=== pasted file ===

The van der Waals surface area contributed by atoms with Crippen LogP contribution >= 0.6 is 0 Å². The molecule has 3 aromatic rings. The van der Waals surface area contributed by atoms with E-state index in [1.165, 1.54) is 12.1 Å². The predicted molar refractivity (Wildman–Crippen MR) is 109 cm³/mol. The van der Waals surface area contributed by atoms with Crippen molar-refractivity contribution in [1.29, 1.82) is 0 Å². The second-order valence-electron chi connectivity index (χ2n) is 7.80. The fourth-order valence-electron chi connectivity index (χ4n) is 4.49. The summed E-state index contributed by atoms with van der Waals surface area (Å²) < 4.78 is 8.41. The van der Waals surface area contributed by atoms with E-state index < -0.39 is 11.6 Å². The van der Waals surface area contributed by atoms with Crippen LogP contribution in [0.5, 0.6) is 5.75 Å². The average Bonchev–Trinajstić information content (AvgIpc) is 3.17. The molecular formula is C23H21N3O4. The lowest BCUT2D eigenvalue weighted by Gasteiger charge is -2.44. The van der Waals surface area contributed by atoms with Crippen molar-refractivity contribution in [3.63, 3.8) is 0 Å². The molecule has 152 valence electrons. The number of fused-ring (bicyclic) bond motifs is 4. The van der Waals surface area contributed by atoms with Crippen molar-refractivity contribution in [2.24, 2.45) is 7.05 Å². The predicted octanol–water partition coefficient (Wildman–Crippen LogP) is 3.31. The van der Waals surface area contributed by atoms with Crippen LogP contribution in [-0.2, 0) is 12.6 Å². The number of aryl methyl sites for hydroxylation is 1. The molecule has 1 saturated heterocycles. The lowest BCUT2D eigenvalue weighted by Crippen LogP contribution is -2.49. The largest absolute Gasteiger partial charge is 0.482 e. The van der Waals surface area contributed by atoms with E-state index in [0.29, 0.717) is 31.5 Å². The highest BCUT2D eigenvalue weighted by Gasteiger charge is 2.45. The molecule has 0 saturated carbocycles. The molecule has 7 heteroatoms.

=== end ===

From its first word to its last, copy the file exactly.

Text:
The van der Waals surface area contributed by atoms with Crippen LogP contribution >= 0.6 is 0 Å². The molecule has 3 aromatic rings. The van der Waals surface area contributed by atoms with E-state index in [1.165, 1.54) is 12.1 Å². The predicted molar refractivity (Wildman–Crippen MR) is 109 cm³/mol. The van der Waals surface area contributed by atoms with Crippen molar-refractivity contribution in [1.29, 1.82) is 0 Å². The second-order valence-electron chi connectivity index (χ2n) is 7.80. The fourth-order valence-electron chi connectivity index (χ4n) is 4.49. The summed E-state index contributed by atoms with van der Waals surface area (Å²) < 4.78 is 8.41. The van der Waals surface area contributed by atoms with E-state index < -0.39 is 11.6 Å². The van der Waals surface area contributed by atoms with Crippen LogP contribution in [0.5, 0.6) is 5.75 Å². The average Bonchev–Trinajstić information content (AvgIpc) is 3.17. The molecular formula is C23H21N3O4. The lowest BCUT2D eigenvalue weighted by Gasteiger charge is -2.44. The van der Waals surface area contributed by atoms with Crippen molar-refractivity contribution in [3.63, 3.8) is 0 Å². The molecule has 152 valence electrons. The number of fused-ring (bicyclic) bond motifs is 4. The van der Waals surface area contributed by atoms with Crippen molar-refractivity contribution in [2.24, 2.45) is 7.05 Å². The predicted octanol–water partition coefficient (Wildman–Crippen LogP) is 3.31. The van der Waals surface area contributed by atoms with Crippen LogP contribution in [-0.2, 0) is 12.6 Å². The number of aryl methyl sites for hydroxylation is 1. The molecule has 1 saturated heterocycles. The lowest BCUT2D eigenvalue weighted by Crippen LogP contribution is -2.49. The largest absolute Gasteiger partial charge is 0.482 e. The van der Waals surface area contributed by atoms with E-state index in [0.29, 0.717) is 31.5 Å². The highest BCUT2D eigenvalue weighted by Gasteiger charge is 2.45. The molecule has 0 saturated carbocycles. The molecule has 7 heteroatoms.